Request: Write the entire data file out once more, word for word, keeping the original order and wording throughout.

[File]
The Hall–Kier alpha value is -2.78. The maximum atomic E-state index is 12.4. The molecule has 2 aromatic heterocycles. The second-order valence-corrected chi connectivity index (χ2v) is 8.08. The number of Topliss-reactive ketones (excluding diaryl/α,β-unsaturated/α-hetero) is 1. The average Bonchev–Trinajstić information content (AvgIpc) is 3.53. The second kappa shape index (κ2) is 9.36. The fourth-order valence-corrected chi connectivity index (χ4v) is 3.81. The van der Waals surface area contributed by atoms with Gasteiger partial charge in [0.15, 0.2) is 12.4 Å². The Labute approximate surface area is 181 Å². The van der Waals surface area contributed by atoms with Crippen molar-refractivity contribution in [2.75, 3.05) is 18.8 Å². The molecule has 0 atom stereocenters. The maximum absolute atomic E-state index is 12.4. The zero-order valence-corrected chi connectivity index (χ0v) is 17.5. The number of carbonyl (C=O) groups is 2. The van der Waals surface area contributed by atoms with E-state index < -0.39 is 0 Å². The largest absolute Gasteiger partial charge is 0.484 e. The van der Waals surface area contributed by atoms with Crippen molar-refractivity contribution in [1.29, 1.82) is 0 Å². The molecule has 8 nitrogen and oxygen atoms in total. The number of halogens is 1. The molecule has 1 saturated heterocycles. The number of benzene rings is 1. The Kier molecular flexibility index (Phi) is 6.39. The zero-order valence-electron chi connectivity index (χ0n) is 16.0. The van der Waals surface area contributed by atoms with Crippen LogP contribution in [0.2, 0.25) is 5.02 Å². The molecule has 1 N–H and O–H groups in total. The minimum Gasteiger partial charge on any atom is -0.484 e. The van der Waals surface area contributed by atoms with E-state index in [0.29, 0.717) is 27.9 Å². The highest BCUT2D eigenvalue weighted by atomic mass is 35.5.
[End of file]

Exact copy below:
The Hall–Kier alpha value is -2.78. The maximum atomic E-state index is 12.4. The molecule has 2 aromatic heterocycles. The second-order valence-corrected chi connectivity index (χ2v) is 8.08. The number of Topliss-reactive ketones (excluding diaryl/α,β-unsaturated/α-hetero) is 1. The average Bonchev–Trinajstić information content (AvgIpc) is 3.53. The second kappa shape index (κ2) is 9.36. The fourth-order valence-corrected chi connectivity index (χ4v) is 3.81. The van der Waals surface area contributed by atoms with Gasteiger partial charge in [0.15, 0.2) is 12.4 Å². The Labute approximate surface area is 181 Å². The van der Waals surface area contributed by atoms with Crippen molar-refractivity contribution in [2.75, 3.05) is 18.8 Å². The molecule has 0 atom stereocenters. The maximum absolute atomic E-state index is 12.4. The zero-order valence-corrected chi connectivity index (χ0v) is 17.5. The number of carbonyl (C=O) groups is 2. The van der Waals surface area contributed by atoms with E-state index < -0.39 is 0 Å². The largest absolute Gasteiger partial charge is 0.484 e. The van der Waals surface area contributed by atoms with Crippen molar-refractivity contribution in [1.29, 1.82) is 0 Å². The molecule has 8 nitrogen and oxygen atoms in total. The number of halogens is 1. The molecule has 1 saturated heterocycles. The number of benzene rings is 1. The Kier molecular flexibility index (Phi) is 6.39. The zero-order valence-electron chi connectivity index (χ0n) is 16.0. The van der Waals surface area contributed by atoms with Crippen LogP contribution in [0.2, 0.25) is 5.02 Å². The molecule has 1 N–H and O–H groups in total. The minimum Gasteiger partial charge on any atom is -0.484 e. The van der Waals surface area contributed by atoms with E-state index in [0.29, 0.717) is 27.9 Å². The highest BCUT2D eigenvalue weighted by atomic mass is 35.5.